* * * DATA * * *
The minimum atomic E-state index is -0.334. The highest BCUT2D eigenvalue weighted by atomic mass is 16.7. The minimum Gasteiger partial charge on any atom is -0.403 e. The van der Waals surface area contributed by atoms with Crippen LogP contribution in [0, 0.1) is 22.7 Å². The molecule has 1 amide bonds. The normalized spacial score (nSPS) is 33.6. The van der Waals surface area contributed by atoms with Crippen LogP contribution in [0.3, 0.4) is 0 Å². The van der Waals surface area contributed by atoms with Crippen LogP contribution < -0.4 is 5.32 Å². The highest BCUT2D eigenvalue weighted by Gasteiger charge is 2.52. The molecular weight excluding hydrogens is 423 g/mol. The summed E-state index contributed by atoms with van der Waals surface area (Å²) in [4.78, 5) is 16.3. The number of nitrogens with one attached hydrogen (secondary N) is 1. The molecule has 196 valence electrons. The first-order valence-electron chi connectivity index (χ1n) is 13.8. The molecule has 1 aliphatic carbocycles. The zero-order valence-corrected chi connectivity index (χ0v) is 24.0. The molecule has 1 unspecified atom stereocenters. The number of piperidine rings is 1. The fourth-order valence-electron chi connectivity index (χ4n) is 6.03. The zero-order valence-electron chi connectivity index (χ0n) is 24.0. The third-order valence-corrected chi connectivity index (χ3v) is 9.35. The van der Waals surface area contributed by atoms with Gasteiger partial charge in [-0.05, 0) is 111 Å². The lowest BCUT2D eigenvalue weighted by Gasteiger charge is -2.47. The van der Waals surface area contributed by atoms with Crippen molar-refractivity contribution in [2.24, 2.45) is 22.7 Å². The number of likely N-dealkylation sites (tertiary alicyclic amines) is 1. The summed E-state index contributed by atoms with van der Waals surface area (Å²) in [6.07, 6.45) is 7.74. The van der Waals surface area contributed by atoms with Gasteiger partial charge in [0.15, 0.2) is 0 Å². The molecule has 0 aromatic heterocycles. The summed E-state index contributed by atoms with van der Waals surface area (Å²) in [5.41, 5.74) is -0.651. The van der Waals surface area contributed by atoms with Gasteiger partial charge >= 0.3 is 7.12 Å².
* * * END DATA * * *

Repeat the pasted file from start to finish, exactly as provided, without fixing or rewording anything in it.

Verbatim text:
The minimum atomic E-state index is -0.334. The highest BCUT2D eigenvalue weighted by atomic mass is 16.7. The minimum Gasteiger partial charge on any atom is -0.403 e. The van der Waals surface area contributed by atoms with Crippen LogP contribution in [0, 0.1) is 22.7 Å². The molecule has 1 amide bonds. The normalized spacial score (nSPS) is 33.6. The van der Waals surface area contributed by atoms with Crippen LogP contribution in [0.3, 0.4) is 0 Å². The van der Waals surface area contributed by atoms with Crippen LogP contribution < -0.4 is 5.32 Å². The highest BCUT2D eigenvalue weighted by Gasteiger charge is 2.52. The molecular weight excluding hydrogens is 423 g/mol. The summed E-state index contributed by atoms with van der Waals surface area (Å²) in [4.78, 5) is 16.3. The number of nitrogens with one attached hydrogen (secondary N) is 1. The molecule has 196 valence electrons. The first-order valence-electron chi connectivity index (χ1n) is 13.8. The molecule has 1 aliphatic carbocycles. The zero-order valence-corrected chi connectivity index (χ0v) is 24.0. The molecule has 1 unspecified atom stereocenters. The number of piperidine rings is 1. The fourth-order valence-electron chi connectivity index (χ4n) is 6.03. The zero-order valence-electron chi connectivity index (χ0n) is 24.0. The third-order valence-corrected chi connectivity index (χ3v) is 9.35. The van der Waals surface area contributed by atoms with Gasteiger partial charge in [-0.05, 0) is 111 Å². The lowest BCUT2D eigenvalue weighted by Gasteiger charge is -2.47. The van der Waals surface area contributed by atoms with Crippen molar-refractivity contribution in [2.24, 2.45) is 22.7 Å². The number of likely N-dealkylation sites (tertiary alicyclic amines) is 1. The summed E-state index contributed by atoms with van der Waals surface area (Å²) in [6.07, 6.45) is 7.74. The van der Waals surface area contributed by atoms with Gasteiger partial charge in [0.15, 0.2) is 0 Å². The molecule has 0 aromatic heterocycles. The summed E-state index contributed by atoms with van der Waals surface area (Å²) in [5.41, 5.74) is -0.651. The van der Waals surface area contributed by atoms with Gasteiger partial charge >= 0.3 is 7.12 Å².